Wayne’s father Richard Watson Dirksen was the only child of Freeport’s major contractor. He demonstrated immediate facility in the manual arts and by adolescence was thoroughly familiar with the equipment of the building trades. One early job was as a projectionist at the Freeport movie theater, and when a crew arrived to install a theater organ his path in life was set.
Organ building requires a comprehensive knowledge of every building technique: electricity, metalwork, air conduiting, fine- and large-scale mechanics, cabinetry, acoustics, not to mention sales. As his son Dirksen was surrounded with these skills and that knowledge served him well. On his first morning in Baltimore to attend Peabody Conservatory in 1941 he heard a stuck note while passing a church, went in, introduced himself, fixed it, and made his first friend in town.
The history of the Cathedral’s Great Organ is complex and was thoroughly treated in Neal Campbell’s May 2009 article in The Diapason Paul Callaway, Roy Perry, and the Washington Cathedral Organ. Wayne’s specific contribution came in 1973-76 when the instrument was substantially rebuilt by a consortium of former Aeolian-Skinner employees. He represented the cathedral and acted as its general contractor and logistics coordinator, which was complex given that some of the organ had to be kept playing at all times. He was also heavily involved in the fundraising for the organ’s renovation.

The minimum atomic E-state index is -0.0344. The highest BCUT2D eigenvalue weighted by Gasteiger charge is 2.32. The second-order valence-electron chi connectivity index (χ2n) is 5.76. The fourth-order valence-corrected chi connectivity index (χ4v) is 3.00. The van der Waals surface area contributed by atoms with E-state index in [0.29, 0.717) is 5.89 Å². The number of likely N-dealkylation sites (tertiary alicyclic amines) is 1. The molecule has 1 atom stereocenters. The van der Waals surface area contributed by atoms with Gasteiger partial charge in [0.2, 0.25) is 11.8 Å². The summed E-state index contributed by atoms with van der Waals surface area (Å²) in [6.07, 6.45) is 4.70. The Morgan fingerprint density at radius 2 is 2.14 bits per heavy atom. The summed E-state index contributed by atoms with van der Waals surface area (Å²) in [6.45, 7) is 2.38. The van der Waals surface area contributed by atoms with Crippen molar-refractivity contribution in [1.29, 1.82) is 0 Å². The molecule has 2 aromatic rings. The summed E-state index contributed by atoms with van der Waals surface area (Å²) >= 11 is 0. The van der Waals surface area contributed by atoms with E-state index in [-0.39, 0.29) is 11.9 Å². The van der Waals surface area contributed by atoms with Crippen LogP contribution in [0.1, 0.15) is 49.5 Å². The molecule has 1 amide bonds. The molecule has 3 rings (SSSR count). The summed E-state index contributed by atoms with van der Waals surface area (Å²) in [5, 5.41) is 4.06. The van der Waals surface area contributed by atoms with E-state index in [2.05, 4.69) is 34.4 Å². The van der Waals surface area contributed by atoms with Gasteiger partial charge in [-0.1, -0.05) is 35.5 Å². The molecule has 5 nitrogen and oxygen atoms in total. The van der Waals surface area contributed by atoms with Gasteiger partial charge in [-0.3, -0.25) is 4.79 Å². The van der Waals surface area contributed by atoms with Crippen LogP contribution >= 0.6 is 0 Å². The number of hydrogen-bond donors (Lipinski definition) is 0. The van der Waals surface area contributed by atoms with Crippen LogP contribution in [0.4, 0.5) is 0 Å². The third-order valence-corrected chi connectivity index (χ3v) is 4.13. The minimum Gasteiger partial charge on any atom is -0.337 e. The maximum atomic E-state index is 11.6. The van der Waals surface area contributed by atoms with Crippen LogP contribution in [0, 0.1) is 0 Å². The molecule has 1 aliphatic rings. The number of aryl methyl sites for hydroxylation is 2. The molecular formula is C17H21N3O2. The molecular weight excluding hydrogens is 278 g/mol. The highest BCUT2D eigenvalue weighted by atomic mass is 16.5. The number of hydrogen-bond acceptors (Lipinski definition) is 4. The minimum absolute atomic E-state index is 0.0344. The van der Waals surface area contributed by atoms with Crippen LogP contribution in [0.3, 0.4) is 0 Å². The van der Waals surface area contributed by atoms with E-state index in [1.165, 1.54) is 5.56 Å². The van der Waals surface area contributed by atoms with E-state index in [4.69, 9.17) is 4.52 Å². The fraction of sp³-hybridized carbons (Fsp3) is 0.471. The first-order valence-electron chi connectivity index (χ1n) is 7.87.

Specifications of the Cathedral Organs in 1938 and 1975 show the growth and change of the instrument. These two recordings of Eugene Gigout’s Grand Choeur Dialogué by Paul Callaway before and after the renovation demonstrate the tonal differences.
THE GREAT ORGAN BEFORE RENOVATION – 1973
THE GREAT ORGAN AFTER RENOVATION – 1976